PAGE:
Scented candles have become a common element in home decor and everyday habits. They are often used for mood lighting, diffusing calming aromas, and just as a way to relax after a long day. However, previous studies have claimed that they might do more than good. Now a new study shows that burning candles might lead to adverse health problems in young adults with mild asthma.
The new study by researchers from the Department of Public Health at Aarhus University suggests that people should be cautious about burning candles. The findings showed that indoor air pollution caused by burning candles and fumes while cooking can have a negative impact on health such as causing irritation or inflammation in young people with mild asthma. The researchers also found indications of DNA damage and signs of inflammation in the blood.
When people cook something on the stove or light candles, ultrafine particles and gases are produced, which enter their bodies. Previous studies have shown that these particles and gases can have adverse effects on health. This study focuses on the effects on individuals aged between 18 and 25 with mild asthma, according to a press statement published in Eureka Alert.
"In the study, we observed that even very young individuals with mild asthma can experience discomfort and adverse effects if the room is not adequately ventilated during cooking or when burning candles. Young people are generally fitter and more resilient than older and middle-aged individuals. Therefore, it is concerning that we observed a significant impact from the particles on this particularly young age group,” Karin Rosenkilde Laursen, co-author of the study says in the statement.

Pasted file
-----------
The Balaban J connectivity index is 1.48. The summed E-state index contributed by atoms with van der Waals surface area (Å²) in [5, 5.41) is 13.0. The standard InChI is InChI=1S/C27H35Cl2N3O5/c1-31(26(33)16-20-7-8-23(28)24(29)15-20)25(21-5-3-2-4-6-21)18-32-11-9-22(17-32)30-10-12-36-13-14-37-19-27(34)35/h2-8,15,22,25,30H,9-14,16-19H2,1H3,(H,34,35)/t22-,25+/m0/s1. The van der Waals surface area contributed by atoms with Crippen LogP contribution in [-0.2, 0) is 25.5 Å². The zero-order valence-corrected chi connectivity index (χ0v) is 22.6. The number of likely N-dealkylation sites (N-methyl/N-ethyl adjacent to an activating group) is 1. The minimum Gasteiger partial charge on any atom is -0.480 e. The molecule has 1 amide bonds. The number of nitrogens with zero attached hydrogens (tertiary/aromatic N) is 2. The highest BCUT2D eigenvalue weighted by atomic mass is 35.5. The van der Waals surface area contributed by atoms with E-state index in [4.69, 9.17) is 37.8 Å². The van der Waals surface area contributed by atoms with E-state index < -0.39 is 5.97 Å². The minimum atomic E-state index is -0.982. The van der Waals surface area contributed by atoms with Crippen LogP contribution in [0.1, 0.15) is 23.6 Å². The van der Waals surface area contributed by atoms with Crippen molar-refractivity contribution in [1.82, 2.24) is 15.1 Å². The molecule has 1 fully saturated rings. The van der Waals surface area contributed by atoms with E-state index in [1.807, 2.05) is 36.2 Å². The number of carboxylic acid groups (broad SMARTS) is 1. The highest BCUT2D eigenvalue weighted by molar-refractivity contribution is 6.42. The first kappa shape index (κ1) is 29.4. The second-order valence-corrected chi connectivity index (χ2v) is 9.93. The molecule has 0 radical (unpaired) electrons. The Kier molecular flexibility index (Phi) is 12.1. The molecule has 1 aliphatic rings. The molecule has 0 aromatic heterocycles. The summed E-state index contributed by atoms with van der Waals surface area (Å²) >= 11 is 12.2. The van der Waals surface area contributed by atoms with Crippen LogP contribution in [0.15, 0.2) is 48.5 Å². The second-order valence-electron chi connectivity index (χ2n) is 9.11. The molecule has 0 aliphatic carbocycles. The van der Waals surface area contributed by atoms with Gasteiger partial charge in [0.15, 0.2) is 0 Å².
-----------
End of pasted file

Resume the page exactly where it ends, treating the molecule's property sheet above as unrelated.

The researcher added that it’s important to prioritise having a healthier indoor climate. It’s better to open doors and windows when cooking or lighting candles. These may be able to help reduce the risk of lung and cardiovascular diseases, as well as cancer, Laursen added.
Over the years, there have been debates on whether scented candles are harmful to health. For instance, a 2014 study, published in the journal Regulatory Toxicology and Pharmacology, found that some potentially cancer-causing chemicals, like benzene and formaldehyde, were produced. Notably, the study also found that the highest measured levels after four hours of burning were less than half of high as the recommended indoor air-quality limits stated by the World Health Organization, as reported by The New York Times. Considering these findings, researchers concluded that scented candles, under normal use, might not pose health risks to people.